Comments (14)

  1. Pingback: HP webOS Developer Blog

  2. David Jarvis MD says:

    Looks like a Phoenix may be stirring in the ashes….. Hope it takes off and flies. Please just remember that tablets are nice to websurf, read, and play on; but phones are with professionals basically 24/7. Without the iPhone, iPads would be nothing more than another interesting leisure toy.

    I don’t keep coming back to my Pre# phones to play games; I come back from trying Android phones because of JustType and Synergy and multiple cards.

    So please keep it a useful phone platform that works on everything from TouchPad to toasters too, and attracts professionals, too. Then I for one will be developing more medical apps, and hopefully not have to continue carrying an additional Android phone in my pocket, too, just to run the big professional medical apps on.

  3. CHall says:

    The success of a phone or tablet OS is based on the popularity of its apps and not the functionality of the OS. Provide a open, stable and secure environment to develop apps and WebOS will be a success; if not, it will go the way of Quickster.

  4. Pingback: HP’s Whitman Slags Android to Pump WebOS | Android Developers

  5. Pingback: Why Android will never be closed source |

  6. Pingback: HP’s Whitman Slags Android to Pump WebOS |

  7. David Rivers says:

    Leveraging GitHub’s community is a smart move. Please provide good documentation about webOs internals to mitigate the barrier to entry!

  8. Quentin Feduchin says:

    I’ve just taken delivery of a Google Samsung Galaxy Nexus GT-i9250, with the brand new Android 4.0 icecreamsandwich operating system.
    I know I’ve only had it for a day, but I’ve spent about twelve hours on it up to now (01:15, am that is..)
    I’ve gotta tell you, I know Android is the latest and greatest, especially v4.0, but it simply doesn’t touch webOS. I am absolutely astounded to say this, I can’t believe it.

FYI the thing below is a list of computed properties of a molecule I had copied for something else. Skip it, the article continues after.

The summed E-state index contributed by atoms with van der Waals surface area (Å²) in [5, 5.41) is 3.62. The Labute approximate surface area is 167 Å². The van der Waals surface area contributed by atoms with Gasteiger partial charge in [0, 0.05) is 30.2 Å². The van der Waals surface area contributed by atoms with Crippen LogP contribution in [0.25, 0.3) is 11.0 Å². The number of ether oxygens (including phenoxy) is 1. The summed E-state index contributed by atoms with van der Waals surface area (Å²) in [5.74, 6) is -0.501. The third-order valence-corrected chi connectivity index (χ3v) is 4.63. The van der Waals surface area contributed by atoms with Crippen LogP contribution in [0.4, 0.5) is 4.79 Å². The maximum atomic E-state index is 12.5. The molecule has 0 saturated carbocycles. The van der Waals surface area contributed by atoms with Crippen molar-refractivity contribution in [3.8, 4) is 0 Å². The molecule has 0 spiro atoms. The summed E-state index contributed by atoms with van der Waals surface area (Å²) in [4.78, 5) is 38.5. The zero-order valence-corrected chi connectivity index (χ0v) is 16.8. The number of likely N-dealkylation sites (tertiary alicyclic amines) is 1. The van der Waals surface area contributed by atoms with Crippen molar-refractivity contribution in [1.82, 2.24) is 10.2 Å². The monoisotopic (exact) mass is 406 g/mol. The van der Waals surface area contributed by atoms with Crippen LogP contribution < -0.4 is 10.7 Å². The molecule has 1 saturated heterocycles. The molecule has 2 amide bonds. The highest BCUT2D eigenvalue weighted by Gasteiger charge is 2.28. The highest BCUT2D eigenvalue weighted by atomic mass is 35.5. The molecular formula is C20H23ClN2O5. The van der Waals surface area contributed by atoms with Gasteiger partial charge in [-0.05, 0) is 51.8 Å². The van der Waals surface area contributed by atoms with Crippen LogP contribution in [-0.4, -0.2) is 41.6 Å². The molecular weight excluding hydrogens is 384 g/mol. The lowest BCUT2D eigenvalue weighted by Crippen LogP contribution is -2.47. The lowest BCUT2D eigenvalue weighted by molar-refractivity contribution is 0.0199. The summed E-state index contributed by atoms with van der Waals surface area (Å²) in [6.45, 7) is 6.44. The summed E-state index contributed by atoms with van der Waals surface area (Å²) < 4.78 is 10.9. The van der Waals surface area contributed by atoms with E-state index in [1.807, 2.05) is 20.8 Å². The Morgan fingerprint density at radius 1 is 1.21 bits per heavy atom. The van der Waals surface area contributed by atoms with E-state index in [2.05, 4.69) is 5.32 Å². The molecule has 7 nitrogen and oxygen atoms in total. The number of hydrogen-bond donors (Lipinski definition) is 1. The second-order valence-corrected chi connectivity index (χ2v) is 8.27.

~ ~ ~ ~ ~ ~
    webOS has the gestures, it almost comes down to that alone; also a common sense way of handling things, though I’m ready to admit that I would probably get used to the Google way of doing things, give time. But let’s take the gestures first.
    I currently use a Veer, which I have got used to but really is a bit small.. Compound that with the fact that I live in Sydney, Australia and HP COMPLETELY ignore us: I cannot get ANY updates via the HP website [only USA, Canada and Europe can - damned if I know what WE'VE done to deserve that!], but – - the gestures – - here’s an incomplete list:
    Close a program = Swipe it up.
    Background or foreground a program = Lightly touch the gesture centre.
    Bring up a list, emails for example, want to bin one = swipe it to the right.
    Get rid of old message = swipe it away.
    Select word or paragraph = hold down ‘abc’ key, select with finger.
    Copy that selection = touch gesture centre, hit C
    Paste it = touch gesture centre, hit V
    AND THE LIST GOES ON – Hold down ’123′ button and move cursor where you want it…
    NONE of this is on the Android! NONE.
    And one last thing, I need your reply here: Has HP given up on the Pre smart phones?
    Regretfully, with nothing out for a year and a tablet that seems to be no longer produced, I think they have.

  9. Andrew Penhorwood says:

    Looking forward to the completion of webOS to the open source community. My new android phone feels like a step back on the OS side. The hardware is great but I already miss webOS (palm pre+). The quicker you open source webOS the better for everyone.